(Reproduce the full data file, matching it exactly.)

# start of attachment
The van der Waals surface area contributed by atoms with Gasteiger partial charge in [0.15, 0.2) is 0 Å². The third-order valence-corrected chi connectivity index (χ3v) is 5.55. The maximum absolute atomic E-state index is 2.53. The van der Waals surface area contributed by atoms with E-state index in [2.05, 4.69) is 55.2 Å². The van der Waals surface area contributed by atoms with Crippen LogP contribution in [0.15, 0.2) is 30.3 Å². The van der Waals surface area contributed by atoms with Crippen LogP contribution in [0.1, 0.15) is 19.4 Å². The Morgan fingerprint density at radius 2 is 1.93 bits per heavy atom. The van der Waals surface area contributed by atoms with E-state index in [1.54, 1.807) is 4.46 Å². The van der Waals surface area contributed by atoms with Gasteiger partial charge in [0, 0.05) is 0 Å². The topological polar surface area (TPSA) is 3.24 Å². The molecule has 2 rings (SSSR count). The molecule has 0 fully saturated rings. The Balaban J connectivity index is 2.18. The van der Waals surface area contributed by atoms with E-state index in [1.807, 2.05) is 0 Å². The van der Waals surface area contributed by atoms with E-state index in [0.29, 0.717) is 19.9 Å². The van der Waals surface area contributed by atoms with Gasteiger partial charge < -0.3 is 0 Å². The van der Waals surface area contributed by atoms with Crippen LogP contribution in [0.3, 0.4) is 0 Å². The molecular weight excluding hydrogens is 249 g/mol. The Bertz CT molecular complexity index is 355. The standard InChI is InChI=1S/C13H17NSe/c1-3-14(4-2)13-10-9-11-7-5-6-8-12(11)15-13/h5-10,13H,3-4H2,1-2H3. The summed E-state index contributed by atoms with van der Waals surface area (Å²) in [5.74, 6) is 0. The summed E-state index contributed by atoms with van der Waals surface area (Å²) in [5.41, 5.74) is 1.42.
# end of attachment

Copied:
The van der Waals surface area contributed by atoms with Gasteiger partial charge in [0.15, 0.2) is 0 Å². The third-order valence-corrected chi connectivity index (χ3v) is 5.55. The maximum absolute atomic E-state index is 2.53. The van der Waals surface area contributed by atoms with E-state index in [2.05, 4.69) is 55.2 Å². The van der Waals surface area contributed by atoms with Crippen LogP contribution in [0.15, 0.2) is 30.3 Å². The van der Waals surface area contributed by atoms with Crippen LogP contribution in [0.1, 0.15) is 19.4 Å². The Morgan fingerprint density at radius 2 is 1.93 bits per heavy atom. The van der Waals surface area contributed by atoms with E-state index in [1.54, 1.807) is 4.46 Å². The van der Waals surface area contributed by atoms with Gasteiger partial charge in [0, 0.05) is 0 Å². The topological polar surface area (TPSA) is 3.24 Å². The molecule has 2 rings (SSSR count). The molecule has 0 fully saturated rings. The Balaban J connectivity index is 2.18. The van der Waals surface area contributed by atoms with E-state index in [1.807, 2.05) is 0 Å². The van der Waals surface area contributed by atoms with E-state index in [0.29, 0.717) is 19.9 Å². The van der Waals surface area contributed by atoms with Gasteiger partial charge < -0.3 is 0 Å². The van der Waals surface area contributed by atoms with Crippen LogP contribution in [0.3, 0.4) is 0 Å². The molecular weight excluding hydrogens is 249 g/mol. The Bertz CT molecular complexity index is 355. The standard InChI is InChI=1S/C13H17NSe/c1-3-14(4-2)13-10-9-11-7-5-6-8-12(11)15-13/h5-10,13H,3-4H2,1-2H3. The summed E-state index contributed by atoms with van der Waals surface area (Å²) in [5.74, 6) is 0. The summed E-state index contributed by atoms with van der Waals surface area (Å²) in [5.41, 5.74) is 1.42.